We are cognisant of the pressures on finance directors in the UK today, and it is imperative the levy appropriately reflects the amount of risk inherent in the DB system.
Consequently, the risk-based levy is calculated on the scheme funding level and the likelihood a company will become insolvent. This means that the companies that pose the biggest risk to the PPF pay a higher levy. However, the overall levy calculation reflects the amount of risk in the entire system, meaning the smaller the total risk, the lower the levy for everyone.
Conversely, the more companies that neglect their schemes, have poor corporate governance, or fail to consider DB funding as a priority, the greater the levy every sponsor will have to pay.
Recent comment in this magazine by Nathan Long, Hargreaves Lansdown, suggested that ‘if Carillion had paid more into the pension it may just have ended up with more assets passing over to the PPF. This is not a bad thing, but when all boiled down, would not necessarily improve things for the thousands of Carillion pension members who will be affected’.
This misses the point. Sponsors have an obligation to ensure their members’ benefits are honoured. Pension contributions are, after all, deferred pay and employees are effectively creditors of the company even though they may not consider themselves to be so; and they should be treated as such. A well-funded scheme at the point of a sponsor’s insolvency will increase the likelihood of being able to buy out benefits for scheme members at above PPF levels of compensation, and removing altogether the burden on levy payers.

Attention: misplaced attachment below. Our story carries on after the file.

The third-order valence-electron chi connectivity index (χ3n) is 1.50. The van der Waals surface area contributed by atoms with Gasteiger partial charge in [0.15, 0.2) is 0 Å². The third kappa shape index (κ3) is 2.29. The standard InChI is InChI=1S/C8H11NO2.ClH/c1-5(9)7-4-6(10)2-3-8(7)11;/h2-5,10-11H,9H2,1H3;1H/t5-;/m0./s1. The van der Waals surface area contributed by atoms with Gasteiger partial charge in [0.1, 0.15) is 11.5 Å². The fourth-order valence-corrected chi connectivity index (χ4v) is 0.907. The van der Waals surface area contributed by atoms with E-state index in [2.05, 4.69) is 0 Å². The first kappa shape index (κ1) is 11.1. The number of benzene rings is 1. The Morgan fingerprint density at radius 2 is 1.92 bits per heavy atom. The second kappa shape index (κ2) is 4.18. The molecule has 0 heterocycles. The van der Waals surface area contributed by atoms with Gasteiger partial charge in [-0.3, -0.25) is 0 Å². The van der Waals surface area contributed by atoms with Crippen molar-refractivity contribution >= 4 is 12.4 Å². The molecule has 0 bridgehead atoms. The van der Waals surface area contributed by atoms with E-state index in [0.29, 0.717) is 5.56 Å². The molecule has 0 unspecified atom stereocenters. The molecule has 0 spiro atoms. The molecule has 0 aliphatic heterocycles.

Second, the PPF makes no profit and assets that pass to us will only be used to pay compensation. Any additional payment which had been made by Carillion into its pension funds would be for the direct benefit of all other PPF levy payers.
Finally, finance directors can use funding arrangements to reduce their risk to the PPF, which will both secure members’ benefits and see their levy payments reduced. Contingent assets – such as parent guarantees, security over cash or assets, or letters of credit – can reduce the risk that an insolvency will result in a claim on the PPF, or at least limit its size.
These arrangements make it possible to improve scheme funding without jeopardising the business in the process, while simultaneously reducing individual levy payments and limiting risk in the system overall.
It is true that the PPF ‘acts as a backstop for failed schemes’ but that should not present an opportunity for FDs to sidestep their pension obligations. Sponsors have both an individual responsibility to their own schemes, and to the DB system as a whole, to reduce risk and manage their deficits effectively.
The PPF works hard to ensure the levy is fair and proportionate, which means if risk increases the levy will inevitably follow. The more proactive employers can be in securing their schemes, the better the ramifications for other levy payers, scheme members and society as a whole.